The methods C1, C2, and C3 were named according to their degree of sensitivity, with C1 being the least sensitive and C3 the most sensitive. All 3 methods are based on a positive 1-sided CUSUM calculation. For C1 and C2, the CUSUM threshold reduces to the mean plus 3 standard deviations (SD). The mean and SD for the C1 calculation are based on information from the past 7 days. The mean and SD for the C2 and C3 calculations are based on information from 7 days, ignoring the 2 most recent days. These methods take into consideration daily variation because the mean and SD used by the methods are based on a week's information. These methods also take seasonality into consideration because the mean and SD are calculated in the same season as the data value in question.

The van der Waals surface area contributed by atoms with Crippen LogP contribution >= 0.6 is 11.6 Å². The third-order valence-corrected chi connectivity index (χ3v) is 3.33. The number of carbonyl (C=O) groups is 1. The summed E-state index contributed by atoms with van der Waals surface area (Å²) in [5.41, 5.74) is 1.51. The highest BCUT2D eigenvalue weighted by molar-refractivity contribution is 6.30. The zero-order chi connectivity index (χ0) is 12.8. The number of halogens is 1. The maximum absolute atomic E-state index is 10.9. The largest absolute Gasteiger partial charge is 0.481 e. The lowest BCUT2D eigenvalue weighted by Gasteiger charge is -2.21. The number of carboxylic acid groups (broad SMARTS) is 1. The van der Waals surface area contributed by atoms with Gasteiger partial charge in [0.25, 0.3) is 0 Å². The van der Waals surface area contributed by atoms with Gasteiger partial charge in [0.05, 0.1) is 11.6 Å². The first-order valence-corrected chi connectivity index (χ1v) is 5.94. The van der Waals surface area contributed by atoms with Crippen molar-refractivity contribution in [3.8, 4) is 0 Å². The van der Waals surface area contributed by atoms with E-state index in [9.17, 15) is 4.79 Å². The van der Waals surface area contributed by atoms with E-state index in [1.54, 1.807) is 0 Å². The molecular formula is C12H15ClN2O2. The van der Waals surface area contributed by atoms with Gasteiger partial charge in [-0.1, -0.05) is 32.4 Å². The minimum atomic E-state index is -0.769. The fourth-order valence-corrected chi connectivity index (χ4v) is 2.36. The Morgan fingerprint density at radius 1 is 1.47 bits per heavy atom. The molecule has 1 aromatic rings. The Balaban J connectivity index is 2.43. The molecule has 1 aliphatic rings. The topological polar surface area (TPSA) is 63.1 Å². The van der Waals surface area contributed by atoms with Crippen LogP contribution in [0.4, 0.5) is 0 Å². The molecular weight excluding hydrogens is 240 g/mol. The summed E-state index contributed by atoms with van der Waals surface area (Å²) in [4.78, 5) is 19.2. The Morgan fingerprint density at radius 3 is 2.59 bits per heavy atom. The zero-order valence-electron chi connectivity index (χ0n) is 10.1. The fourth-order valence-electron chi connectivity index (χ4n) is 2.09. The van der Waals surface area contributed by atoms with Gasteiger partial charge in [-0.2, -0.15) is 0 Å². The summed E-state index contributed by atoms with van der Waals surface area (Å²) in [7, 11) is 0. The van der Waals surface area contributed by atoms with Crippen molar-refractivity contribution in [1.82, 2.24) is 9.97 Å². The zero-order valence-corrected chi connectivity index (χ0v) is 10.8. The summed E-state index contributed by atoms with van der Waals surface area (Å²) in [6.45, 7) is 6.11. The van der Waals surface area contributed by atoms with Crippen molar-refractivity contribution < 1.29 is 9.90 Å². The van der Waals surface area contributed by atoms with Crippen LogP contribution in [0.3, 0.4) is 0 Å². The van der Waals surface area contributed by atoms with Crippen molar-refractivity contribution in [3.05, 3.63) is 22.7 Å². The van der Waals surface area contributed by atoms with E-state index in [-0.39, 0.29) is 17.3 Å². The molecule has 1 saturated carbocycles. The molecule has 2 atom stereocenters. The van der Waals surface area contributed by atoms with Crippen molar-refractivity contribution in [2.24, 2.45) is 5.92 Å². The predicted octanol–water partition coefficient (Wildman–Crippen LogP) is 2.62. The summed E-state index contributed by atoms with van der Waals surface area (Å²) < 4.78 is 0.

Since 1989, results from the historical limits method have been used to produce Figure 1 in the Morbidity and Mortality Weekly Report. This method compares the number of reported cases in the 4 most recent time periods for a given health outcome with historical incidence data on the same outcome from the preceding 5 years; the method is based on comparing the ratio of current reports with the historical mean and SD. The historical mean and SD are derived from 15 totals of 3 intervals (including the same 4 periods, the preceding 4 periods, and the subsequent 4 periods over the preceding 5 years of historical data).
The seasonally adjusted CUSUM method is based on the positive 1-sided CUSUM where the count of interest is compared to the 5-year mean and the 5-year SD for that period. The seasonally adjusted CUSUM was originally applied to laboratory-based Salmonella serotype data.